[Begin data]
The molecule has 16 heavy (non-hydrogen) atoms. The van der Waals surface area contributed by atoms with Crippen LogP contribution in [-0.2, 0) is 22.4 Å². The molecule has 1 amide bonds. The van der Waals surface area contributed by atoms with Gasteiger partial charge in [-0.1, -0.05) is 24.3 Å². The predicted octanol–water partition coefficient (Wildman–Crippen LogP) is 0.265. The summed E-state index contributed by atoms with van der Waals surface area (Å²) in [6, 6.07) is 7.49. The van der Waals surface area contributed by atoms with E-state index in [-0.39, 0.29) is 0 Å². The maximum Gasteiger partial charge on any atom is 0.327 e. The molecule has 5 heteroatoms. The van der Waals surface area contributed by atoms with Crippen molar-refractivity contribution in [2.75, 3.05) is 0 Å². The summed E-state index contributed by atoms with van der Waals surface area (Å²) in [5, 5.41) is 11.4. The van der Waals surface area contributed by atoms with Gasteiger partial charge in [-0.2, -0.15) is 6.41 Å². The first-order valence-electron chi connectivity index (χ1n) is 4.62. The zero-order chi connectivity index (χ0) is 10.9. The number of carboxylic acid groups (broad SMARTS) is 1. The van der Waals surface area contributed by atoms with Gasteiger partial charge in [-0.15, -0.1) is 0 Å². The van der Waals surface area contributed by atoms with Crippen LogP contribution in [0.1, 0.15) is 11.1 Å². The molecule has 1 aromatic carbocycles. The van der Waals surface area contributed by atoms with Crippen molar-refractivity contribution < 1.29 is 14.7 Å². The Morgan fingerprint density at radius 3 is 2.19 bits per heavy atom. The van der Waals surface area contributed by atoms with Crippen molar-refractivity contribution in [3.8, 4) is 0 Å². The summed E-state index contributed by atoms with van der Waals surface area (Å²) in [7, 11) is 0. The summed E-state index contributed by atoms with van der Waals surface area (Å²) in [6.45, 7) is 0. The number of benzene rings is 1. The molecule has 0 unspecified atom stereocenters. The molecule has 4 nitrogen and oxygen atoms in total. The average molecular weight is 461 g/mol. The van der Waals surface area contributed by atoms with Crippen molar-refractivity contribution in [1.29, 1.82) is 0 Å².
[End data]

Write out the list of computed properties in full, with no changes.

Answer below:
The molecule has 16 heavy (non-hydrogen) atoms. The van der Waals surface area contributed by atoms with Crippen LogP contribution in [-0.2, 0) is 22.4 Å². The molecule has 1 amide bonds. The van der Waals surface area contributed by atoms with Gasteiger partial charge in [-0.1, -0.05) is 24.3 Å². The predicted octanol–water partition coefficient (Wildman–Crippen LogP) is 0.265. The summed E-state index contributed by atoms with van der Waals surface area (Å²) in [6, 6.07) is 7.49. The van der Waals surface area contributed by atoms with E-state index in [-0.39, 0.29) is 0 Å². The maximum Gasteiger partial charge on any atom is 0.327 e. The molecule has 5 heteroatoms. The van der Waals surface area contributed by atoms with Crippen molar-refractivity contribution in [2.75, 3.05) is 0 Å². The summed E-state index contributed by atoms with van der Waals surface area (Å²) in [5, 5.41) is 11.4. The van der Waals surface area contributed by atoms with Gasteiger partial charge in [-0.2, -0.15) is 6.41 Å². The first-order valence-electron chi connectivity index (χ1n) is 4.62. The zero-order chi connectivity index (χ0) is 10.9. The number of carboxylic acid groups (broad SMARTS) is 1. The van der Waals surface area contributed by atoms with Gasteiger partial charge in [-0.15, -0.1) is 0 Å². The van der Waals surface area contributed by atoms with Crippen LogP contribution in [0.1, 0.15) is 11.1 Å². The molecule has 1 aromatic carbocycles. The van der Waals surface area contributed by atoms with Crippen molar-refractivity contribution < 1.29 is 14.7 Å². The Morgan fingerprint density at radius 3 is 2.19 bits per heavy atom. The van der Waals surface area contributed by atoms with Crippen molar-refractivity contribution in [3.8, 4) is 0 Å². The summed E-state index contributed by atoms with van der Waals surface area (Å²) in [7, 11) is 0. The summed E-state index contributed by atoms with van der Waals surface area (Å²) in [6.45, 7) is 0. The number of benzene rings is 1. The molecule has 0 unspecified atom stereocenters. The molecule has 4 nitrogen and oxygen atoms in total. The average molecular weight is 461 g/mol. The van der Waals surface area contributed by atoms with Crippen molar-refractivity contribution in [1.29, 1.82) is 0 Å².